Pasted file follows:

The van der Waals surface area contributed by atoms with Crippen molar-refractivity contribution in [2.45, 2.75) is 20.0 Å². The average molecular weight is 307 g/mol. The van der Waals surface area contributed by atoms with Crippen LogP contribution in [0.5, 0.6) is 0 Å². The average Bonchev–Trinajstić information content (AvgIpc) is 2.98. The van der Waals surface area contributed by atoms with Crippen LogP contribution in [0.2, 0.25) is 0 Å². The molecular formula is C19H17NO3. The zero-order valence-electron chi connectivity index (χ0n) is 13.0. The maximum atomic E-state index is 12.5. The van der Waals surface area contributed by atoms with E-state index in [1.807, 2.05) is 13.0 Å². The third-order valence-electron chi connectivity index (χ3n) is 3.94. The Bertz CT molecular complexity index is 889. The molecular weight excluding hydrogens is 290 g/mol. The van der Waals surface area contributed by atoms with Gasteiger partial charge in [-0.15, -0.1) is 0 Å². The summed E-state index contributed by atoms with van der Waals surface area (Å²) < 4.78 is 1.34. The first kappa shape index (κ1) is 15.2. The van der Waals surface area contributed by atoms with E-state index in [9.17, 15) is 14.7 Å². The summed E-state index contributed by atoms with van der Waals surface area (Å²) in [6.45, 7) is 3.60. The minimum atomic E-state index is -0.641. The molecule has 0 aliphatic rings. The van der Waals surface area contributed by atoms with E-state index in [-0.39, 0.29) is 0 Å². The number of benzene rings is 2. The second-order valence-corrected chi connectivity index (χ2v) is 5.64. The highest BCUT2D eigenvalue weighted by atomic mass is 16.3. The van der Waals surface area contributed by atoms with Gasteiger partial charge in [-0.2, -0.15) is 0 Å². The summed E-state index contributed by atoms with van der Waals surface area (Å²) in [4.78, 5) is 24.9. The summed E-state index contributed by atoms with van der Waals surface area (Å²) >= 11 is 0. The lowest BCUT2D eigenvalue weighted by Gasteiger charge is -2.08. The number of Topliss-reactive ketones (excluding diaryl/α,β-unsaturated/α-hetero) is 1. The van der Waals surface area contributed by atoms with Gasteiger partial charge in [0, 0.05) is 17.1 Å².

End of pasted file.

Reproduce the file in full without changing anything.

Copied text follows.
The van der Waals surface area contributed by atoms with Crippen molar-refractivity contribution in [2.45, 2.75) is 20.0 Å². The average molecular weight is 307 g/mol. The van der Waals surface area contributed by atoms with Crippen LogP contribution in [0.5, 0.6) is 0 Å². The average Bonchev–Trinajstić information content (AvgIpc) is 2.98. The van der Waals surface area contributed by atoms with Crippen LogP contribution in [0.2, 0.25) is 0 Å². The molecular formula is C19H17NO3. The zero-order valence-electron chi connectivity index (χ0n) is 13.0. The maximum atomic E-state index is 12.5. The van der Waals surface area contributed by atoms with E-state index in [1.807, 2.05) is 13.0 Å². The third-order valence-electron chi connectivity index (χ3n) is 3.94. The Bertz CT molecular complexity index is 889. The molecular weight excluding hydrogens is 290 g/mol. The van der Waals surface area contributed by atoms with Gasteiger partial charge in [-0.15, -0.1) is 0 Å². The summed E-state index contributed by atoms with van der Waals surface area (Å²) < 4.78 is 1.34. The first kappa shape index (κ1) is 15.2. The van der Waals surface area contributed by atoms with E-state index in [9.17, 15) is 14.7 Å². The summed E-state index contributed by atoms with van der Waals surface area (Å²) in [6.45, 7) is 3.60. The minimum atomic E-state index is -0.641. The molecule has 0 aliphatic rings. The van der Waals surface area contributed by atoms with E-state index in [-0.39, 0.29) is 0 Å². The number of benzene rings is 2. The second-order valence-corrected chi connectivity index (χ2v) is 5.64. The highest BCUT2D eigenvalue weighted by atomic mass is 16.3. The van der Waals surface area contributed by atoms with Gasteiger partial charge in [-0.2, -0.15) is 0 Å². The summed E-state index contributed by atoms with van der Waals surface area (Å²) in [4.78, 5) is 24.9. The summed E-state index contributed by atoms with van der Waals surface area (Å²) >= 11 is 0. The lowest BCUT2D eigenvalue weighted by Gasteiger charge is -2.08. The number of Topliss-reactive ketones (excluding diaryl/α,β-unsaturated/α-hetero) is 1. The van der Waals surface area contributed by atoms with Gasteiger partial charge in [0, 0.05) is 17.1 Å².